So, uh, what I'm, what we're finding is the more granular stuff is usually safe for like, you know, the second visit or the third visit. So with that in mind, what I wanted to actually commend is the positive quality of the gambler. Because as you say, you know, these are the people who are actually taking action. And in some way there to distill that to the fundamental is in some way, anybody who was in entrepreneurship is taking a risk, right? It's uh, it's, it's, it is gambling on informed gambling, but it is taking a risk on doing things our own way, rather than, you know, adhering to adhere and just structure. So there are commendable qualities in there and that's, and that's just one thing that I wanted to articulate because it's important to not castigate people who happen to be in these, in these roles.

They have, they, that there's good. There's good reasons to be there. So in, in some way, uh, having that, that will to just go out and be all right with failing is something that pretty much everybody needs anyways.

[00:48:16] Silvia Myers: A hundred percent. And the thing is, and yeah, that's, that's probably what I, um, you know, constraints a bit more, is that a hundred percent the gambler, uh, the gambled tech section, which is fantastic.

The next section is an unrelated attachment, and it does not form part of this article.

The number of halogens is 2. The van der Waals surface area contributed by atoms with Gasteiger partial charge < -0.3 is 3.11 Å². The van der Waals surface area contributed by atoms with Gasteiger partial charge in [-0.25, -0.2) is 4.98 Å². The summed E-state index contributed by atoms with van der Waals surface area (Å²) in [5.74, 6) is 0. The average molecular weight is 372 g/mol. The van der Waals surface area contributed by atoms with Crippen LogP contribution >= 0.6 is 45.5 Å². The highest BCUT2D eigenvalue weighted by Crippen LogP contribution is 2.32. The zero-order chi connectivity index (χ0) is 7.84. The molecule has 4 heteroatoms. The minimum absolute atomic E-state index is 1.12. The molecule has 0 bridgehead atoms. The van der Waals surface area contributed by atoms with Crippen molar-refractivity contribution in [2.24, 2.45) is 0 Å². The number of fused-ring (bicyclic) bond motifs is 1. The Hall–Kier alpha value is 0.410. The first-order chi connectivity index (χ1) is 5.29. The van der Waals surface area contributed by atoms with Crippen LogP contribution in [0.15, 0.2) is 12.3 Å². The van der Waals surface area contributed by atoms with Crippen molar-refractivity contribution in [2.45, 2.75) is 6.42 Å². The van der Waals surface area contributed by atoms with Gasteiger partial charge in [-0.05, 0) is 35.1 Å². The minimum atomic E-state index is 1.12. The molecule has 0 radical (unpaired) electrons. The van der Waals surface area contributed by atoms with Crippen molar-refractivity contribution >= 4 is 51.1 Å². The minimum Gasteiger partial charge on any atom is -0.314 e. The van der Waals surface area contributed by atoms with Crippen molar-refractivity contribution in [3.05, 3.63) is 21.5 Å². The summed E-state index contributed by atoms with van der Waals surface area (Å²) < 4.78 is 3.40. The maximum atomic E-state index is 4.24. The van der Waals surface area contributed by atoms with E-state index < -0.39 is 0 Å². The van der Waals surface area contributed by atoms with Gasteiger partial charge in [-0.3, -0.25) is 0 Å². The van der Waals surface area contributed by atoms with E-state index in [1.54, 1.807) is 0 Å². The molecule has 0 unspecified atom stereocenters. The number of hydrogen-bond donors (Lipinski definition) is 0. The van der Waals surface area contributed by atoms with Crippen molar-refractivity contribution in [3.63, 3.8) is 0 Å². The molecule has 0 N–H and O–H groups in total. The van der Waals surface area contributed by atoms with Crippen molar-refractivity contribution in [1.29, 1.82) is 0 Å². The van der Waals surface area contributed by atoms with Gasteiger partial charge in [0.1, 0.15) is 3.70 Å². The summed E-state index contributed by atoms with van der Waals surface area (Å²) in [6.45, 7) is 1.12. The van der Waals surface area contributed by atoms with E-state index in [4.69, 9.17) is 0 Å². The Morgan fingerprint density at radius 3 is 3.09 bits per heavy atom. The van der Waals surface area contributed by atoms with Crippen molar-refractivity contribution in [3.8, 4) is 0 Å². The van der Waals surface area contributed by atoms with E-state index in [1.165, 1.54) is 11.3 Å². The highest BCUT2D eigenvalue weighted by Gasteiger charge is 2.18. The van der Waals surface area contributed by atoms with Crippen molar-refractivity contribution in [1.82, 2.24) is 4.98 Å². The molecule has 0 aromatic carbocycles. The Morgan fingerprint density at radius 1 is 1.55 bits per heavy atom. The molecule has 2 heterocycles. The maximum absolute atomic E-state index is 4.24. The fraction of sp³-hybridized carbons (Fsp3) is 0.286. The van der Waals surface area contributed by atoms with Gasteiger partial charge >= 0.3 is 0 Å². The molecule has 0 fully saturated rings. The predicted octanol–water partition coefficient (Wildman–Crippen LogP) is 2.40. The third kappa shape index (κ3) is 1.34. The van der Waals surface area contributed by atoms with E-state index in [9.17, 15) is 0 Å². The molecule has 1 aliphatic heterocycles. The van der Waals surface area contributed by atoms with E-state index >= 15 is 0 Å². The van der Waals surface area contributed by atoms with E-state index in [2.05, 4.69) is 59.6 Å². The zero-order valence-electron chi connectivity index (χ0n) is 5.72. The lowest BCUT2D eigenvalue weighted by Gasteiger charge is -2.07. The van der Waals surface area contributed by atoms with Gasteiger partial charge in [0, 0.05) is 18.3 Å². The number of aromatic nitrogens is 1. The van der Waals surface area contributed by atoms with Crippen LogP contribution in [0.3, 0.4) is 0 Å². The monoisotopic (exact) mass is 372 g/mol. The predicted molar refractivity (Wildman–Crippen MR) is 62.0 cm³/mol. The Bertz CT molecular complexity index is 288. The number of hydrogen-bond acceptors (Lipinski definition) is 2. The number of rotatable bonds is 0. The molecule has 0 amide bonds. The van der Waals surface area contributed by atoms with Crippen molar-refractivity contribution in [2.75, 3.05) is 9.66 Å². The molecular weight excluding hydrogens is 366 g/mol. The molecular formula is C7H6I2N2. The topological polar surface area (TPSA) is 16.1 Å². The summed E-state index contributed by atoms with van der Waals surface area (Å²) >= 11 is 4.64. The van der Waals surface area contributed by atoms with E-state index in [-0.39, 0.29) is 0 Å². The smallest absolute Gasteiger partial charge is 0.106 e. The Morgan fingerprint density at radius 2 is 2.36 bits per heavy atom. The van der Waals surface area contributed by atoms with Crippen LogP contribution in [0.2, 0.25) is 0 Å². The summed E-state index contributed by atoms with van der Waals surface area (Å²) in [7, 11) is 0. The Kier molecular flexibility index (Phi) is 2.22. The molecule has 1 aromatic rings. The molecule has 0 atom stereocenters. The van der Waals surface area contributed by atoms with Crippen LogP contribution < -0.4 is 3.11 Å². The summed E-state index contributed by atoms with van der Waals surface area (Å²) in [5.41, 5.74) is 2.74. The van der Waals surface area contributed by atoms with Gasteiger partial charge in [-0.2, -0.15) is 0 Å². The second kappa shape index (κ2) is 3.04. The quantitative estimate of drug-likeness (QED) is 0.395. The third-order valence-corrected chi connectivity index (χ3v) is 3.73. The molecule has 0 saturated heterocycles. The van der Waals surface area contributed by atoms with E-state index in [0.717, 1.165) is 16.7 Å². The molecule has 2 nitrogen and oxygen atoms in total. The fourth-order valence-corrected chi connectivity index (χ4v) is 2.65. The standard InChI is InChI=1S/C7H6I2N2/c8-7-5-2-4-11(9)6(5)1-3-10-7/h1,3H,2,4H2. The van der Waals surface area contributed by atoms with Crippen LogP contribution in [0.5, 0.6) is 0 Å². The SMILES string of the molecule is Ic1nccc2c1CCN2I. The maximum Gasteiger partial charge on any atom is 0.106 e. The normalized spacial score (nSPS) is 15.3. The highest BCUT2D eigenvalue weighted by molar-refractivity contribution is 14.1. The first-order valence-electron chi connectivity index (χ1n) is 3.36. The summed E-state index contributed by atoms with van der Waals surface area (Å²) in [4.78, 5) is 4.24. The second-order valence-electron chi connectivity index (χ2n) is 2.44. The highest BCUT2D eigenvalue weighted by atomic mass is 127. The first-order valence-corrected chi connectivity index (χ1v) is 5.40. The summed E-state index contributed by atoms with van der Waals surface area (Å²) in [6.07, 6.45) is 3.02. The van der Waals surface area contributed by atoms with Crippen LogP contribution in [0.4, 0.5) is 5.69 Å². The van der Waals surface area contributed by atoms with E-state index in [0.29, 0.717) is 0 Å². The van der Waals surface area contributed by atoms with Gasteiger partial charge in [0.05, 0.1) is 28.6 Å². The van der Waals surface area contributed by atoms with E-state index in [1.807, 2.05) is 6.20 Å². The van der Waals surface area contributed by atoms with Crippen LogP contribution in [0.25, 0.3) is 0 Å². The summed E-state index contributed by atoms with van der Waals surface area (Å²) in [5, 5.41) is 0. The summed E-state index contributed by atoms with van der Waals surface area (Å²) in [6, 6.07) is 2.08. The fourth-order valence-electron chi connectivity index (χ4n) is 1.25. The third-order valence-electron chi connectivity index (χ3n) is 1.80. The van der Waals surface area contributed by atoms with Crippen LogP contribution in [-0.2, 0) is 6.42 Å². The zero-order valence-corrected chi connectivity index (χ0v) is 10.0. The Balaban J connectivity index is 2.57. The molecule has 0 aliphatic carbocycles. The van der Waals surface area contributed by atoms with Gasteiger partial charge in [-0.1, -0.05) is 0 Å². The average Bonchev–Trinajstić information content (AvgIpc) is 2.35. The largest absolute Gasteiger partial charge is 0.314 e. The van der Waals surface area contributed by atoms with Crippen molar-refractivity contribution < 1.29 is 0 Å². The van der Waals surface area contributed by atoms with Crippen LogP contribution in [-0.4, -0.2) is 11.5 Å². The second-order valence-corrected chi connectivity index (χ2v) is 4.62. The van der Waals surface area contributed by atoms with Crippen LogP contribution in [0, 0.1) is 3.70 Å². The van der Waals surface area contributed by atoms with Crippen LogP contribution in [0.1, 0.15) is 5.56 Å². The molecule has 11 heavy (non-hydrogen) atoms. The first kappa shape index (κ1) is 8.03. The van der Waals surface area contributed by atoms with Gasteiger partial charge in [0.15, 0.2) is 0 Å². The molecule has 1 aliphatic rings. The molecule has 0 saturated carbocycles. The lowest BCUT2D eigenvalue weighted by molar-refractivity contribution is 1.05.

So they also have lots of energy that they're putting out there, the dangerous of course, that they ran out of money. So they just need to recognize already. Today's recognize that they're a gambler to put a little bit more structure into that now. The graduate is typically somebody who used to be a gambler, and this is why they are graduated because they used to be a gambler.

And then they went full 180 and they're like, no, no, no, no. Okay. Now I'm going to do things the right way. So I'm just going to do analysis process on this for visitors. And I need to learn more and learn more, learn more. And this is also a dangerous thing, you know, with, with entrepreneurs where they feel like they have to go to another school and to another school and to another school and to another school because that, that also, um, can start preventing the growth, right?

So what are we looking for is somewhere in between, like, you know, you, you've got to be taking action, but recognizing that, um, you know, you need be more structured into them cause otherwise, you know, you can end up giving your money away and, and which is something, by the way, you know, I have experienced on, on, you know, on my own scheme, through my own experience. It wasn't pretty, uh, let's, let's just put it that way. 

[00:49:37] Joseph: Um, it reminds me of, um, something that I learned in drivers out of all places, because they, you know, they'll, they'll, they'll show those videos about, you know, driver behavior and the different, no drive for avatar. Uh, aside from, you know, how to do a turn say, no, the thing that really stuck with me after all these years is they're showing some of the different characters that you'll find on a freeway.